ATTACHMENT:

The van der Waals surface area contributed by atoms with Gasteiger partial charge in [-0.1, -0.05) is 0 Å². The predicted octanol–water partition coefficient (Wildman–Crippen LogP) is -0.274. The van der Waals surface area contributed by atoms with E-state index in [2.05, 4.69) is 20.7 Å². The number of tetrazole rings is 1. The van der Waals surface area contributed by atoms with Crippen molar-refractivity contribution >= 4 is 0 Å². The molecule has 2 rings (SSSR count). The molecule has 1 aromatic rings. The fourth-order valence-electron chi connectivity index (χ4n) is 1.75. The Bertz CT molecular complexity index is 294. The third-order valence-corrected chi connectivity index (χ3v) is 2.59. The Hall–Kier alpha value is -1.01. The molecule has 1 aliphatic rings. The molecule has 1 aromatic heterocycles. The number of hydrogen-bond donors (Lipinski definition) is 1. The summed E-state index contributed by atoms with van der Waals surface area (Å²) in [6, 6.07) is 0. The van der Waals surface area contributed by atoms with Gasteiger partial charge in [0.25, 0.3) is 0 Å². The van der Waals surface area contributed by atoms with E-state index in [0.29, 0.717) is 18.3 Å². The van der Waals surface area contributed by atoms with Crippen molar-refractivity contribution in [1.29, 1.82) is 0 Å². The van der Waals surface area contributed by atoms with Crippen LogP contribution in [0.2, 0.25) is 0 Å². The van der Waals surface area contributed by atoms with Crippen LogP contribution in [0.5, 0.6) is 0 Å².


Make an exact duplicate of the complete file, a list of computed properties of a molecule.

The van der Waals surface area contributed by atoms with Gasteiger partial charge in [-0.1, -0.05) is 0 Å². The predicted octanol–water partition coefficient (Wildman–Crippen LogP) is -0.274. The van der Waals surface area contributed by atoms with E-state index in [2.05, 4.69) is 20.7 Å². The number of tetrazole rings is 1. The van der Waals surface area contributed by atoms with Crippen molar-refractivity contribution >= 4 is 0 Å². The molecule has 2 rings (SSSR count). The molecule has 1 aromatic rings. The fourth-order valence-electron chi connectivity index (χ4n) is 1.75. The Bertz CT molecular complexity index is 294. The third-order valence-corrected chi connectivity index (χ3v) is 2.59. The Hall–Kier alpha value is -1.01. The molecule has 1 aliphatic rings. The molecule has 1 aromatic heterocycles. The number of hydrogen-bond donors (Lipinski definition) is 1. The summed E-state index contributed by atoms with van der Waals surface area (Å²) in [6, 6.07) is 0. The van der Waals surface area contributed by atoms with Gasteiger partial charge in [0.25, 0.3) is 0 Å². The van der Waals surface area contributed by atoms with E-state index in [0.29, 0.717) is 18.3 Å². The van der Waals surface area contributed by atoms with Crippen molar-refractivity contribution in [1.29, 1.82) is 0 Å². The van der Waals surface area contributed by atoms with Crippen LogP contribution in [0.2, 0.25) is 0 Å². The van der Waals surface area contributed by atoms with Crippen LogP contribution in [0.5, 0.6) is 0 Å².